Sparrow WebGL Devlog 4: The Ultimate Wide Line Challenge
WebGL does not support wide lines natively, so I created my own21.05.2023 - 16:50
A few weeks ago, I discovered during Ludum Dare that, unlike OpenGL, WebGL does not support drawing lines wider than 1 pixel, which meant I wasn't able to create the effect that I wanted during the event. To not repeat this scenario, I worked on a custom solution for drawing wide lines this week. It was much more difficult than I expected.
Oh, and I also added a 2D camera.
In OpenGL, you can use the glLineWidth function to draw wide lines natively, which is very convenient. I always considered this a fundamental feature, so I never even questioned whether it would be available in WebGL too. It was a big shock when I discovered that it isn't (the gl.lineWidth function exists, but it only supports a value of 1 in most implementations). To have access to it anyway, I added custom Line and LineStrip classes to my Sparrow WebGL engine this week. There are a few ways to implement wide line rendering, but I went with expanding the line strip into a triangle strip.
In the simplest case of a single line segment, this is quite easy. You take the line vector and calculate its orthogonal vector, which is then scaled to half the line width and added and subtracted to the start and end points of the line to get the four vertices of the quad.
However, as soon as you add a second line segment, this doesn't work anymore (unless they both point in the same direction) because the orthogonal vector for the middle point is influenced by the two line segments. We could just draw two lines, but this creates an ugly artifact in the middle:
We also cannot take the orthogonal vector of the first line and just continue, because this looks even worse:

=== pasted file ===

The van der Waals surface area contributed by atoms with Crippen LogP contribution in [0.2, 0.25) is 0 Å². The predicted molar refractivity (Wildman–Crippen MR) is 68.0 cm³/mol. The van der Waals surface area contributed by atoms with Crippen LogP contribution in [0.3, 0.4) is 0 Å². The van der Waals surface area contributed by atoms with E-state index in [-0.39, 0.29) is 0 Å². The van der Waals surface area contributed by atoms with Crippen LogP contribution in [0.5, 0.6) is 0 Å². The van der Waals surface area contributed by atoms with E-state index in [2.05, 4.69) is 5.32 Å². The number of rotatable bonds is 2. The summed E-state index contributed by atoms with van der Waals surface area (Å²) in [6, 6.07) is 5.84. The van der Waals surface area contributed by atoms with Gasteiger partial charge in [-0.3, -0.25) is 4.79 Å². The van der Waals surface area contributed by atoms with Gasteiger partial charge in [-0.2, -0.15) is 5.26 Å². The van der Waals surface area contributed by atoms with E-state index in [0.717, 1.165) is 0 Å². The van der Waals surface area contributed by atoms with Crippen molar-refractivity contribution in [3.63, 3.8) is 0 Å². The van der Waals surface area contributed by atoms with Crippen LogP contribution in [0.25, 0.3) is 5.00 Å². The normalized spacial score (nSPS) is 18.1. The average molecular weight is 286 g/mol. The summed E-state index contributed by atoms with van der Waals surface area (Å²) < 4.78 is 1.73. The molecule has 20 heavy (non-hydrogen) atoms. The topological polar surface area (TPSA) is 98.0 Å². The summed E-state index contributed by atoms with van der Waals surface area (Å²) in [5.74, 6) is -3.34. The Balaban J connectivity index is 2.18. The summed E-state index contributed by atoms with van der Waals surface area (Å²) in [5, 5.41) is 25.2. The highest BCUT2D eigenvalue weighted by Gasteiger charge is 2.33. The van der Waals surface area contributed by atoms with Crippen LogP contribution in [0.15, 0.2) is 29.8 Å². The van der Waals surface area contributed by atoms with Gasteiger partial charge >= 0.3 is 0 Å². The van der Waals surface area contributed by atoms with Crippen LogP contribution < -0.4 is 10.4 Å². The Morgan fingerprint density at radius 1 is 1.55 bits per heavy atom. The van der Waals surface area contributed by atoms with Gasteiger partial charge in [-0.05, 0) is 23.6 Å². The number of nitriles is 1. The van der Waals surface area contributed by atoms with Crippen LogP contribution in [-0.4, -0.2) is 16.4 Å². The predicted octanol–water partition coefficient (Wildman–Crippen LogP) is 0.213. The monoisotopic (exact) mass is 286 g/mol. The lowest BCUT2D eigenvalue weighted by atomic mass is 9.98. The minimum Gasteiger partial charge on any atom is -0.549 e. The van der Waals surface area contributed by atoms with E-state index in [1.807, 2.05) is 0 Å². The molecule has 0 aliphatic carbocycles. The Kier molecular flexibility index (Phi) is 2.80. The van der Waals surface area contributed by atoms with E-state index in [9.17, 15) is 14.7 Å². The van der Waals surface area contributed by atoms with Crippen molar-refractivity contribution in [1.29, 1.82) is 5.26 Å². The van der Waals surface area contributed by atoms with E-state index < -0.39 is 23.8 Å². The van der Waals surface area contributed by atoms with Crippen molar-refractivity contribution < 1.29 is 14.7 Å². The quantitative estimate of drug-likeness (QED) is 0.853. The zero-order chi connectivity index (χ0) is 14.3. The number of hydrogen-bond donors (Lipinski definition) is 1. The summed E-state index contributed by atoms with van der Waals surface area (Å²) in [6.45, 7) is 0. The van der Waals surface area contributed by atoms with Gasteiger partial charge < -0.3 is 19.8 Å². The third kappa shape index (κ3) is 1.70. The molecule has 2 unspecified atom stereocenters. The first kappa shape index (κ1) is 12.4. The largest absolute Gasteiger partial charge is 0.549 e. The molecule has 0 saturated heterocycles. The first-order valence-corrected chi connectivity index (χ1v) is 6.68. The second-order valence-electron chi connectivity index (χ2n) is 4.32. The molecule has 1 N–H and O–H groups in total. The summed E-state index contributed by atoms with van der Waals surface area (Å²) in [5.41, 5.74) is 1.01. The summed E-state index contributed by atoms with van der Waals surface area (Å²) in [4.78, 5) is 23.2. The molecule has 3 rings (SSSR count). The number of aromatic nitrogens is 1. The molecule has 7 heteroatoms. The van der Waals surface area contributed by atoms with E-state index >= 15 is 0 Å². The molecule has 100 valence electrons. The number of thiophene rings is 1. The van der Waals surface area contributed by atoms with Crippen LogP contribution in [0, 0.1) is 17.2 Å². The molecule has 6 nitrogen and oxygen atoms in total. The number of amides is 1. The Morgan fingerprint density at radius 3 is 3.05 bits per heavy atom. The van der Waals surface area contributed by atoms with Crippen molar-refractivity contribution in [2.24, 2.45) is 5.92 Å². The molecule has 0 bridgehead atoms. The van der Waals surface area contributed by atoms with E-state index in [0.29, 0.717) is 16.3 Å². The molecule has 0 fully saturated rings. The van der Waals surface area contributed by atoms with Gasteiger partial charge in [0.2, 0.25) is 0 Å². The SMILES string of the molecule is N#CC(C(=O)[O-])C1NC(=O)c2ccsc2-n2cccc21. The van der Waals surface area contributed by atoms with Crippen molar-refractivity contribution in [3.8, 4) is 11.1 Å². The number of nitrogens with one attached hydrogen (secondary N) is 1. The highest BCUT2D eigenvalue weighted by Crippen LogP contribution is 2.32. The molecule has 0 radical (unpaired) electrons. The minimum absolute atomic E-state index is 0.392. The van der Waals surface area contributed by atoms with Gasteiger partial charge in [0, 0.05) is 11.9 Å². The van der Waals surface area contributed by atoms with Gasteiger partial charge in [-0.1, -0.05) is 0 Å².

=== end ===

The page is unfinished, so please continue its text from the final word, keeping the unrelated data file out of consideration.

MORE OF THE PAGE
Instead, we need to do a little bit of math. As we remember from math class, the dot product of two normalized vectors is the cosine of the angle between them. This means we can take the vectors of both line segments and calculate their angle. Half of that angle will be the angle of the orthogonal vector at the intersection. Additionally, we need to scale the orthogonal vector differently because a rotated vector has to be longer to maintain the original line width. This again, can be done with the angle, the line width, and some basic trigonometry. Now, we can use this information to rotate one of the orthogonal vectors by the angle and scale it to find the positions of the vertices at the intersection and add them to the triangle strip.
Left or Right Turns?
When I had thought about the implementation beforehand, I had only thought up to this point and believed this was the most difficult part and the rest would only be some small implementation details. But boy, was I wrong, because this is when my issues started. First of all, the dot product cosine trick always returns an angle between 0 and 180 degrees, which means a 90-degree turn to the right and a 90-degree turn to the left both return 90 degrees, which is technically correct, but when rotating the vector left and right are either 90 or -90 degrees. Because of this my line class could handle right turns correctly, but left turns were completely messed up. At first, I couldn't come up with a way to detect whether the turn is left or right, but then I found that the determinant of the two line vectors can be used to do this. With it, I could rotate the orthogonal vector correctly in both directions.